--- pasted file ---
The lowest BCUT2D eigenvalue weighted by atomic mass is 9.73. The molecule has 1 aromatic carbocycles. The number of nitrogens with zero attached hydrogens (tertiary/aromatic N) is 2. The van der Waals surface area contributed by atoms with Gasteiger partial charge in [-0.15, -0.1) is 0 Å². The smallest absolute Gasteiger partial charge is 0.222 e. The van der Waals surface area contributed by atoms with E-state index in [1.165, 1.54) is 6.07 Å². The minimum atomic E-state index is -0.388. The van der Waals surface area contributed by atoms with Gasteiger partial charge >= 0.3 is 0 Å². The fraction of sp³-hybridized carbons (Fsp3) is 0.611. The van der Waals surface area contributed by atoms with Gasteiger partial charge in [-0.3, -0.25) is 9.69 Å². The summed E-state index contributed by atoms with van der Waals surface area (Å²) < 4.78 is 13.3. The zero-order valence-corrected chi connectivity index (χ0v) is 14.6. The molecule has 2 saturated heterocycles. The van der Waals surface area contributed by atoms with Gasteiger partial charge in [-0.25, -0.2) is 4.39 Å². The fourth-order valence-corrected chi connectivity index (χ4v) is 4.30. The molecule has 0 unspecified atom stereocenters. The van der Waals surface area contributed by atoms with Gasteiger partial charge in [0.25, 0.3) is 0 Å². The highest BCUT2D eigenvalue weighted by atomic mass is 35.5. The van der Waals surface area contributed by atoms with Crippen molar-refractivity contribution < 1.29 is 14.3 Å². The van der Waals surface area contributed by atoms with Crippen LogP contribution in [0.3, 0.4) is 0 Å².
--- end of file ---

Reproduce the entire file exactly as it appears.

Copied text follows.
The lowest BCUT2D eigenvalue weighted by atomic mass is 9.73. The molecule has 1 aromatic carbocycles. The number of nitrogens with zero attached hydrogens (tertiary/aromatic N) is 2. The van der Waals surface area contributed by atoms with Gasteiger partial charge in [-0.15, -0.1) is 0 Å². The smallest absolute Gasteiger partial charge is 0.222 e. The van der Waals surface area contributed by atoms with E-state index in [1.165, 1.54) is 6.07 Å². The minimum atomic E-state index is -0.388. The van der Waals surface area contributed by atoms with Gasteiger partial charge >= 0.3 is 0 Å². The fraction of sp³-hybridized carbons (Fsp3) is 0.611. The van der Waals surface area contributed by atoms with Gasteiger partial charge in [-0.3, -0.25) is 9.69 Å². The summed E-state index contributed by atoms with van der Waals surface area (Å²) < 4.78 is 13.3. The zero-order valence-corrected chi connectivity index (χ0v) is 14.6. The molecule has 2 saturated heterocycles. The van der Waals surface area contributed by atoms with Gasteiger partial charge in [-0.25, -0.2) is 4.39 Å². The fourth-order valence-corrected chi connectivity index (χ4v) is 4.30. The molecule has 0 unspecified atom stereocenters. The van der Waals surface area contributed by atoms with Gasteiger partial charge in [0.25, 0.3) is 0 Å². The highest BCUT2D eigenvalue weighted by atomic mass is 35.5. The van der Waals surface area contributed by atoms with Crippen molar-refractivity contribution < 1.29 is 14.3 Å². The van der Waals surface area contributed by atoms with Crippen LogP contribution in [0.3, 0.4) is 0 Å².